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Lorna Hogg has been appointed as the new Deputy Director (Clinical and Professional) of the Oxford Institute of Clinical Psychology Training. She took up her post with the Institute on 1st September 2018

Lorna hogg
Lorna Hogg

Lorna qualified as a clinical psychologist in 1985 at Glasgow University.  She has worked in the NHS since then, with adults of working age. Having been inspired during her training by a fabulous placement and supervisor in a psychiatric rehabilitation unit, Lorna developed a special interest in adults with severe and persistent psychological difficulties, particularly those associated with psychosis, and she has developed this interest throughout her career.

Lorna’s first NHS post was in Scarborough, North Yorkshire.  She then moved to Oxford Health in 1987 where she spent 15 years working across a range of services, specialist psychological services, CMHTs, acute and long stay in-patient units, day care services, including the charitable organisations Rethink and Mind. Lorna was lead psychologist for a sector of Oxford City as well as lead for psychological services for people with severe and persistent psychological difficulties across the Trust before she left Oxford.  She is committed to multi-professional working and teaching, and evidence-based practice, including continuously working within and across teams and professional boundaries to develop innovative services and enhance quality. Together with a small group of colleagues, Lorna piloted an Early Intervention for Psychosis Service in Oxford.  She also coordinated and delivered teaching on the doctorate training Programme, for people with severe and persistent psychological difficulties.  She was a personal tutor during her time in Oxford and clinical placement supervisor for mandatory AMH placements, progressing to specialist EI placements as well as AMH in her next post in Oxleas Mental Healthcare Foundation Trust, Kent. Whilst in Oxford and for some years thereafter, Lorna contributed to teaching on the Diploma in Cognitive therapy.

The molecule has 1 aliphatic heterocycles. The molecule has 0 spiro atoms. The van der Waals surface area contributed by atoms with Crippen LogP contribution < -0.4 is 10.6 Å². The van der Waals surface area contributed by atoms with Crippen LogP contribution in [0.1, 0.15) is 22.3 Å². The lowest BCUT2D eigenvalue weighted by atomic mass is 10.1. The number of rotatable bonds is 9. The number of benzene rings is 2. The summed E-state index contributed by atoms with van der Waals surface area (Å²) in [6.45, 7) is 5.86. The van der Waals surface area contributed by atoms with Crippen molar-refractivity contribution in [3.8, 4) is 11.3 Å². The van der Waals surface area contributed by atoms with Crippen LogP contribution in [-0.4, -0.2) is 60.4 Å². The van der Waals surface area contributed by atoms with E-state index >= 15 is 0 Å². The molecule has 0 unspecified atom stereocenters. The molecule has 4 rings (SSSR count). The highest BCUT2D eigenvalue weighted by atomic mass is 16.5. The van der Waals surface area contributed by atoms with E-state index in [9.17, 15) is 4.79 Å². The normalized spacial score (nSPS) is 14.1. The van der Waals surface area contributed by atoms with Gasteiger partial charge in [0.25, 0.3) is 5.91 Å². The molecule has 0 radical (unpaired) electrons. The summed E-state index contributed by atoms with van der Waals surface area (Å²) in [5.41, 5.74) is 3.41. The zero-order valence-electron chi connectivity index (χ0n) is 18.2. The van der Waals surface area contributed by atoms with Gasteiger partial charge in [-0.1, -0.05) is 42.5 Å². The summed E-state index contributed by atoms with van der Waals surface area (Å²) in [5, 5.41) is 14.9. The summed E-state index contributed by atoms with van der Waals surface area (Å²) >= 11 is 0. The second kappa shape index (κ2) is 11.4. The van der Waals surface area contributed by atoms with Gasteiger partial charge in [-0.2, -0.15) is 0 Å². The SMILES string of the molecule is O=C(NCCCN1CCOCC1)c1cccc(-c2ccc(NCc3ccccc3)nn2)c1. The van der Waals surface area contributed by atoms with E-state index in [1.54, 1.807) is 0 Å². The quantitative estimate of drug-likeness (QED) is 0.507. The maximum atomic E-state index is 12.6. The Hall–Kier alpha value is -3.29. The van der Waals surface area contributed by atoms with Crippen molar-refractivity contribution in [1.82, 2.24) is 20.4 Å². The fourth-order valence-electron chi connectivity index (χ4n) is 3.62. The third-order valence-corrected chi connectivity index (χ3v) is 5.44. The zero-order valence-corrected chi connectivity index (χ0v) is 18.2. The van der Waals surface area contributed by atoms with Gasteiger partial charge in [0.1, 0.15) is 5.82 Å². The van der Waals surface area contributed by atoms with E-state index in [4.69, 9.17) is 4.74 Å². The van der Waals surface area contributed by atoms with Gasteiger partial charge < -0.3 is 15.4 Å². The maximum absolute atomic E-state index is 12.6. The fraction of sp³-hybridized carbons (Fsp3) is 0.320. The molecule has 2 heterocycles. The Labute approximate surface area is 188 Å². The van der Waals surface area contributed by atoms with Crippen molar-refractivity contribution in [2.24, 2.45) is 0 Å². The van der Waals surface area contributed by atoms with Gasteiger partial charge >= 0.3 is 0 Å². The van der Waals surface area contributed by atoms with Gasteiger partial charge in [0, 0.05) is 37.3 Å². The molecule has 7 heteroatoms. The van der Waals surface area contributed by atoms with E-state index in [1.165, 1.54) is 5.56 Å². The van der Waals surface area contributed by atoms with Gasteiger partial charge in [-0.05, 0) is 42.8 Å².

From 2000 to 2010 Lorna worked for Oxleas NHS Trust, with lead responsibility for psychology services in the south sector of the borough of Bexley.  In 2006, she set up EI Services within the Trust and became Clinical Lead for EI, alongside working as an academic tutor at Salomons Clinical Psychology Training Programme at Canterbury Christ Church University.

Lorna took up her first paid academic post at the University of Bath in 2010, to work on the Doctorate in Clinical Psychology Training Programme. As the first clinical tutor appointed to the new Programme, she was directly involved in developing, implementing and refining most of the programme processes, particularly the admissions process, but also trainee support, the involvement of people with personal experience in the Programme and trainee personal and professional development. She coordinated teaching for people with severe and persistent difficulties.  In conjunction with this, she continued her commitment to the NHS through locum posts and an honorary contract with Avon and Wiltshire Partnership Trust to provide psychological assessment and treatment services within a specialist national psychological treatment clinic for people who do not benefit sufficiently or in a lasting way from local services including a period as Clinical Lead for this service.

Working within an academic context provided the exciting opportunity to further research interests and skills and explore in a more systematic way issues that concerned Lorna in her clinical work.  Lorna’s main research interest is investigating social identity processes in psychosis, i.e. what it means for a young person, particularly within a social context, to develop unusual perceptual experiences and/or beliefs that others find hard to understand, and how this impacts relationships, readiness to seek help and ultimately self-esteem and wellbeing.  Lorna registered for a part-time PhD at the University of Bath in October 2016 to explore these issues further with a view to ultimately augmenting individually-focused interventions with those more informed by social identity theory and social processes.  Other related research interests include stigma and self-stigma in psychoses and disclosure and social identity in psychosis and mental health more generally, including within mental health professionals, and those training to become mental health professionals. Lorna was very active in supervising trainee consultancy, quality improvement, literature review and main research projects in Bath and hopes to continue such involvement in trainee research in Oxford.

Lorna is totally committed to the NHS and delighted to again be working for the NHS and within Oxford.  She enjoys multi-professional working and is committed to integrating services in the best interests of patients and their loved ones. She is committed to evidence-based practice, both learning from the evidence to provide high quality interventions and provide patients with informed choices about their care, as well as contributing to the evidence base. Lorna has experience of clinical audit, service evaluation and quality improvement and research methodologies, including both qualitative and quantitative.  She is excited by the opportunities this new post at the Institute offers to further these interests, and to work closely with, and learn from, existing Programme staff, trainees, regional supervisors and people with personal experience in order to meet the needs of local and national stakeholders.